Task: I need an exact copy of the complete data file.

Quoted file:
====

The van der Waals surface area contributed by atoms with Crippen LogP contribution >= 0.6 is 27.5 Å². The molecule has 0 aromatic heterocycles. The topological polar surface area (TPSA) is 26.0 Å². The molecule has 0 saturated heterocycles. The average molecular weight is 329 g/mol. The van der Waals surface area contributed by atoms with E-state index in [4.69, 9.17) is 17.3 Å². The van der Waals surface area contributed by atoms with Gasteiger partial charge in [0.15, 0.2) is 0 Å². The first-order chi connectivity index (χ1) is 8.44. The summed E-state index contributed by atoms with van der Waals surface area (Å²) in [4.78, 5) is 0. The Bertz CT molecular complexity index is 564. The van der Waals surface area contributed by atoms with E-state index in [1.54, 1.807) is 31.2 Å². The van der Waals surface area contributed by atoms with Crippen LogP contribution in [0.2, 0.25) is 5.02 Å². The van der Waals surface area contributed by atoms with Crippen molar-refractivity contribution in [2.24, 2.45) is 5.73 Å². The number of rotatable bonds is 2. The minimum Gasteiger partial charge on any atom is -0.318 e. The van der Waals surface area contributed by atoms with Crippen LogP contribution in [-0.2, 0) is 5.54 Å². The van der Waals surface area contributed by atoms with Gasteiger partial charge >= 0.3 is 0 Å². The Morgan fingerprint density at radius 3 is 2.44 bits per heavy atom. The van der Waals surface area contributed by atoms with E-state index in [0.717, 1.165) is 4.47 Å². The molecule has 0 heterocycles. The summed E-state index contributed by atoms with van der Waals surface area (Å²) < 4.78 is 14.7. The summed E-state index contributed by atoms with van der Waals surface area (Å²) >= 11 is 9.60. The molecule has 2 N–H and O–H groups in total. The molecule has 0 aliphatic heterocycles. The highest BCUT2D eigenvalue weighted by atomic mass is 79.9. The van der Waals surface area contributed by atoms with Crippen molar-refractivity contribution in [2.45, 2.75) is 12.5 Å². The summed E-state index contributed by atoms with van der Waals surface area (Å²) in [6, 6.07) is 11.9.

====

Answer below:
The van der Waals surface area contributed by atoms with Crippen LogP contribution >= 0.6 is 27.5 Å². The molecule has 0 aromatic heterocycles. The topological polar surface area (TPSA) is 26.0 Å². The molecule has 0 saturated heterocycles. The average molecular weight is 329 g/mol. The van der Waals surface area contributed by atoms with E-state index in [4.69, 9.17) is 17.3 Å². The van der Waals surface area contributed by atoms with Gasteiger partial charge in [0.15, 0.2) is 0 Å². The first-order chi connectivity index (χ1) is 8.44. The summed E-state index contributed by atoms with van der Waals surface area (Å²) in [4.78, 5) is 0. The Bertz CT molecular complexity index is 564. The van der Waals surface area contributed by atoms with E-state index in [1.54, 1.807) is 31.2 Å². The van der Waals surface area contributed by atoms with Crippen LogP contribution in [0.2, 0.25) is 5.02 Å². The van der Waals surface area contributed by atoms with Crippen molar-refractivity contribution in [2.24, 2.45) is 5.73 Å². The number of rotatable bonds is 2. The minimum Gasteiger partial charge on any atom is -0.318 e. The van der Waals surface area contributed by atoms with Crippen LogP contribution in [-0.2, 0) is 5.54 Å². The van der Waals surface area contributed by atoms with Gasteiger partial charge >= 0.3 is 0 Å². The Morgan fingerprint density at radius 3 is 2.44 bits per heavy atom. The van der Waals surface area contributed by atoms with E-state index in [0.717, 1.165) is 4.47 Å². The molecule has 0 heterocycles. The summed E-state index contributed by atoms with van der Waals surface area (Å²) < 4.78 is 14.7. The summed E-state index contributed by atoms with van der Waals surface area (Å²) >= 11 is 9.60. The molecule has 2 N–H and O–H groups in total. The molecule has 0 aliphatic heterocycles. The highest BCUT2D eigenvalue weighted by atomic mass is 79.9. The van der Waals surface area contributed by atoms with Crippen molar-refractivity contribution in [2.45, 2.75) is 12.5 Å². The summed E-state index contributed by atoms with van der Waals surface area (Å²) in [6, 6.07) is 11.9.